Dash Snow was born in 1981 in New York, and the city remained at the center of his life and his artwork until his death in 2009. He was a street kid from his mid-teens, writing graffiti with the IRAK crew and becoming part of a group of artists who would define the post-9-11 art scene in New York: Dan Colen, Ryan McGinley, Hanna Liden, Agathe Snow, Nate Lowman, and others. His output as an artist began with Polaroids of the city and of his friends, and soon expanded to 35mm photography, free zines and posters, neo-Dada psycho-political collage and assemblage sculpture, and finally haunting Super8 films. Across all of these artistic modes,Snow’s anachronistic style and poetic, anti-establishment paranoia provided a bracing connective tissue.
Snow’s artwork was included in the 2006 Whitney Biennial, as well as in exhibitions at the Pergamon Museum in Berlin, the Tel Aviv Museum of Art, the MACRO Museum in Rome, the New Museum in New York, and most recently at the Schirn Kunsthalle in Frankfurt and the Staatliche Kusnthalle in Baden-Baden.
"Freeze Means Run" The Brant Foundation Art Study Center, Greenwich, CT
Contemporary Fine Arts, Berlin, Germany
"Dash Snow", part of Three Amigos group series, curated by Massimo De Carlo - Museo d’Arte Contemporanea di Roma, Rome, Italy"Dash Snow Movie List", Andrew Roth, New York, USA
"God Spoiled A Perfect Asshole When He Put Teeth In Yer Mouth", Peres Projects, Los Angeles"The End of Living... The Beginning of Survival", Contemporary Fine Arts, Berlin, Germany
"Silence Is The Only True Friend That Shall Never Betray You", Rivington Arms, New York, USA
"Moments Like This Never Last", Rivington Arms, New York, USA
"Nach dem frühen Tod", Staatliche Kunsthalle, Baden-Baden, Germany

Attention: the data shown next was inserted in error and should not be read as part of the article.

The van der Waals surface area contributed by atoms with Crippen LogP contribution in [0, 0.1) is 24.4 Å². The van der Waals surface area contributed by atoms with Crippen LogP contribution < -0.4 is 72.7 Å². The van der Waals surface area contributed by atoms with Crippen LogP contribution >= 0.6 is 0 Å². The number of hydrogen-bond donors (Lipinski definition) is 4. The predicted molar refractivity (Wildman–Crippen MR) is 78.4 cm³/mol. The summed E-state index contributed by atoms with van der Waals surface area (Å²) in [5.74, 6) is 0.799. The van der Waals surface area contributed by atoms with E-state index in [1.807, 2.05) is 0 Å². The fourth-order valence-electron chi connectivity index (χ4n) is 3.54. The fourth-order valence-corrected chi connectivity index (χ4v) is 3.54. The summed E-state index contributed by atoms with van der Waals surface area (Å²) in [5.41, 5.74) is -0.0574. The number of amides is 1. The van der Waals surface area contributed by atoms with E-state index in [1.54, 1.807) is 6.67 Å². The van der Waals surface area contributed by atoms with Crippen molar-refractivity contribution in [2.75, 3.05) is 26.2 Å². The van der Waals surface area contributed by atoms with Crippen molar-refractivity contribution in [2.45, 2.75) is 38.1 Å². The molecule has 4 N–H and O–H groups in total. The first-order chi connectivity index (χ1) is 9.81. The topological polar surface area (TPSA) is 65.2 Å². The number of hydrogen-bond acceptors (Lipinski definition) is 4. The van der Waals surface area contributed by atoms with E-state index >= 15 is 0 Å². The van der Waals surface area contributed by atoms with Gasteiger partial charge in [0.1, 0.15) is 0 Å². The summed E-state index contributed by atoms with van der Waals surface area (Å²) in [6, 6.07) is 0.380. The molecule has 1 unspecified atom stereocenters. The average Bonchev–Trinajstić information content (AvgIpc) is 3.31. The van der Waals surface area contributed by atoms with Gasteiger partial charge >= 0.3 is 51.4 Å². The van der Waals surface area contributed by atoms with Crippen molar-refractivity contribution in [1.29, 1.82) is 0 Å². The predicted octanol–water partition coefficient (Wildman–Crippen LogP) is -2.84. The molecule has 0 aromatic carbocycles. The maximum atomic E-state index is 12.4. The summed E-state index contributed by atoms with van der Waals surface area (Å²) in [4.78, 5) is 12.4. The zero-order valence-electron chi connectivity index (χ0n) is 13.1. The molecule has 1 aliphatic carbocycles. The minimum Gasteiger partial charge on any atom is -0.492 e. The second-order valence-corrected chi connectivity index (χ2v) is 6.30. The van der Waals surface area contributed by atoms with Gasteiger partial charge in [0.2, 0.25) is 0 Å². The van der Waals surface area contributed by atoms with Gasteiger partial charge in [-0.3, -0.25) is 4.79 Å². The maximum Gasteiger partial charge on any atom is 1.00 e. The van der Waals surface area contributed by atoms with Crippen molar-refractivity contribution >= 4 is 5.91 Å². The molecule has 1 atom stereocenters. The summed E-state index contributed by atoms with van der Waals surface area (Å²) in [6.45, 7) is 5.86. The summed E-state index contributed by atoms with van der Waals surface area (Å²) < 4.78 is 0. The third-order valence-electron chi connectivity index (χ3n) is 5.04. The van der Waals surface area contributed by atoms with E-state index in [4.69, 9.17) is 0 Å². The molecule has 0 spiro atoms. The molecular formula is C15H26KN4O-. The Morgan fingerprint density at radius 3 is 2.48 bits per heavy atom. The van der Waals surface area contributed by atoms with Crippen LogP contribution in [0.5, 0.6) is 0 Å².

"Privat/Privacy", Schirn Kunsthalle Frankfurt, Frankfurt, Germany
"Parallel Perceptions”, New York City Opera, New York City, USA
"HOME ALONE: The Sender Collection, The Sender Collection, North Miami, USA
"Permanent Trouble. Kunst aus der Sammlung Kopp München“, Kunstforum Ostdeutsche Galerie, Regensburg, Germany
"Mind the Cracks! Collages from the Museum and from Other Collections”, Tel Aviv Museum of Art, Markus B. Mizne Gallery, Israel
"Visions of the frontier”, curated by Robert Wilson, IVAM, Gallery 7, Valencia, Spain
"Story without a name“ curated by Blaire Taylor, Peres Projects, Berlin, Germany
"Babylon - Mythos und Wahrheit“ / „Babylon - Myth and Truth“, Pergamonmuseum, Stiftung Preußischer Kulturbesitz, Berlin, Germany
"The Hidden“, Maureen Paley, London, Great Britain
"Materialized: New American Video and...”, curated by Kathy Grayson, Bergen Kunsthall, Bergen, Norway
"I Want a Little Sugar in My Bowl", Asia Song Society, New York City, USA
"Nest”,Dan Colen and Dash Snow, Deitch Projects, New York City, USA
"Jalouse“, Palais de Tokyo, Paris, France
"Cabinet of Curiosities“, The Journal Gallery, New York, USA
"Come, come, come into my world“, curated by Andrew Renton, Ellipse Foundation, Cascais, Portugal
"Defamation of Character”, P.S.1, New York, USA
"Partial Recall“, Lehmann Maupin, New York, USA
"American Concentration Camp”, The Proposition, New York, USA
"Survivor“, Bortolami Dayan, New York, USA
"Day For Night”, Whitney Biennial, Whitney Museum of American Art, New York, USA
"Good Bye To All That“, Rivington Arms, New York, USA
"USA Today”, Royal Academy of Arts, Saatchi Gallery, London, UK
"Live Through This: New York 2005“, Deitch Projects, Miami, USA
"Interstate“, Nicole Klagsbrun, New York, USA
"With us against reality, or against us!”, Willy Wonka Inc., Oslo, Norway; Galleri S.E., Bergen, Norway
"Session the Bowl“, Deitch Projects, New York, USA
"a NEW new york scene“, Galerie du Jour Agnes b., Paris, France
"Don‘t Be Scared“, Rivington Arms, New York, USA
SISYPHUS, SISSY FUSS, SILLY PUSS, 2009
Black & white and color video projection from Super 8 original
00:16:38, looped, no sound
All artwork © Dash Snow
Courtesy of the Dash Snow Archive, New York City
In 2007, Snow and his partner, Jade Berreau, had a daughter, Secret Snow, and the artist’s work shifted focus toward his young family. The piece on view here, depicting Berreau with their daughter, is one of the last artworks he completed before his death. Shot on five reels of Super 8mm film at dusk, the piece follows the mostly nude mother and child through uninhabited fields, gravel pits, and wooded glens in upstate New York. In keeping with Snow’s general disregard for virtuosity, the film moves in and out of focus and light, offering a grainy and hallucinogenic vision more akin to a distant memory or daydream than to documentary material. The title derives from images in the film of the two figures making their way up precarious mounds of rock and dirt like the eponymous mythological king, doomed for eternity to push his boulder up a hill only to watch it roll back down.